Tag Archives: no prep

Ball Toss

Conversation
This game has many variations. One variation I have used with great success is writing questions on a beach ball. I use a whiteboard marker to write on the ball, but let it dry thoroughly before class, so it doesn’t smudge but it can be washed clean and reused with different questions later.

Students gently toss the ball to one another and read aloud and answer the question under their right thumb. To make the activity more challenging, have Student A read/ask the question, and toss the ball to Student B. Student  B answers that question, then asks the question under their right thumb, and tosses the ball to Student C, who answers Student B’s question.

If it’s a “getting to know you” activity, use questions to elicit name, age, and basic information. Otherwise, it can be used to practice likes/dislikes, 5 W/H-questions, etc. It is quite a versatile activity and can be used with just about anything that you’re studying.

If you don’t have a ball handy, you can crumple up a piece of paper to use as a ball. Ask a question and toss the ball to a student. That student must answer and ask a question (the same question for true beginners or a related question, if higher level), then toss the “ball” to the next student.

If you want the students to ask different questions, you should give them a topic (daily routine, hobbies, etc.) or grammar pattern to use.
If you want to make sure all students have equal turns, have students sit down after catching the ball.

If you have more than 10-12 students in your class, you may want to divide them into groups, each with their own ball, so students aren’t waiting long periods between turns. This will also increase student talking time.

You can wrap up the activity by asking students questions about other students’ answers. Let students know before they begin that they need to listen closely to each other’s answers. This will make them more likely to pay attention between their own turns and, of course, provide additional listening and speaking practice.

Generally, this activity can be used with all ages. You can even use it with younger students as long as their ability is high enough to answer the questions. The same for class size: you can use it for larger classes, as long as their level is move advanced, simply because they will be better suited to working in small groups with less attention needed from you.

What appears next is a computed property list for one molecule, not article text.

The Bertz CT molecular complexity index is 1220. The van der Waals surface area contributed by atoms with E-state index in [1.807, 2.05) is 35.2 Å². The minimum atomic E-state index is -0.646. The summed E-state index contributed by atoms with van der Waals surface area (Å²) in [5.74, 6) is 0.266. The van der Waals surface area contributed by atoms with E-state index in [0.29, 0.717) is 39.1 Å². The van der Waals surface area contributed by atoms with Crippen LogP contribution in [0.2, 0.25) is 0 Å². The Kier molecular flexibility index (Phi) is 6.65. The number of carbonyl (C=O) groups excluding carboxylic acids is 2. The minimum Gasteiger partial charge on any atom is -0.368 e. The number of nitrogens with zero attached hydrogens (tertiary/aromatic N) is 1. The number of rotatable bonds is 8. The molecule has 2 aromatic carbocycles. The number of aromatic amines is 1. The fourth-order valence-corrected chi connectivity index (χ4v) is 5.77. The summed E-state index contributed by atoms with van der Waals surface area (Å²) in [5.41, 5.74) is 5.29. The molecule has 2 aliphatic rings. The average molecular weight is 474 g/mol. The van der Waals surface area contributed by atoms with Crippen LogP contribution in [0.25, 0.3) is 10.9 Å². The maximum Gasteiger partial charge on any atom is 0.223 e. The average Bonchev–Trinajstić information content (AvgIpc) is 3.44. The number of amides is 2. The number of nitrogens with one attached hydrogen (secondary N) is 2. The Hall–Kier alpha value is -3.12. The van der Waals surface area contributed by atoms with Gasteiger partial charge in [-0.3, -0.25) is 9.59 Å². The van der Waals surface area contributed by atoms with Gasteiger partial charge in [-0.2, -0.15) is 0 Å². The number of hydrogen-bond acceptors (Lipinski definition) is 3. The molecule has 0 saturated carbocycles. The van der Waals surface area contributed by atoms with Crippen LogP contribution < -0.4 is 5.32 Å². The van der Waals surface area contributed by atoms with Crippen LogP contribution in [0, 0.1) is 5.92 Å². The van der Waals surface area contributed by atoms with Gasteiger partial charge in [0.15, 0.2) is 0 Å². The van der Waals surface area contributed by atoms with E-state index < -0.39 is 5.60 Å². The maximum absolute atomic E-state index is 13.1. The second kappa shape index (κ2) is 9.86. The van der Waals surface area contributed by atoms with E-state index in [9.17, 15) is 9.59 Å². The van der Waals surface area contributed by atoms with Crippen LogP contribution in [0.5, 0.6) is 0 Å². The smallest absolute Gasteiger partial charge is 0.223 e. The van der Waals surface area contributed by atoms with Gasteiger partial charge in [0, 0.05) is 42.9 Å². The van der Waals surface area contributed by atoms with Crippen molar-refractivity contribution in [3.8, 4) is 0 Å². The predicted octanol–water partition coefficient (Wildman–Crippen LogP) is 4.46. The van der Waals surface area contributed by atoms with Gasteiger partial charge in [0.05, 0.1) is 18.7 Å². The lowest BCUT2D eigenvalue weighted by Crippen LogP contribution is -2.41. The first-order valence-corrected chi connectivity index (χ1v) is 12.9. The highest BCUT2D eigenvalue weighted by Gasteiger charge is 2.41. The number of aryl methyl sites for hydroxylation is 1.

If you have a class of 30 beginners, you might want to simply toss the ball and ask a question, rather than require them to read it, and have each student repeat the same question as they toss the ball. After 10-12 students have asked and answered the same question, take the ball and toss it to a different student, asking a new question.

Name 5 Things

Name
This is an excellent warm-up activity at the beginning of class to review vocabulary words from the previous class. Put students into pairs. They’ll need one piece of paper and one pen. Tell them to name five _____. The category will depend on the level and age of students.

For beginners, you could do easy things like animals, colors, fruits, etc. For higher-level students, you could use things that move, animals with four legs, things that can fly, breakfast foods, etc.

The first team to write down their five things raises their hands and you can check to make sure all the answers are appropriate. If you want to name one group a winner, you can choose the first group to finish or  the team with the most unique answers. Whether you want a “winner”or not, you can finish the activity by having each group share their answers.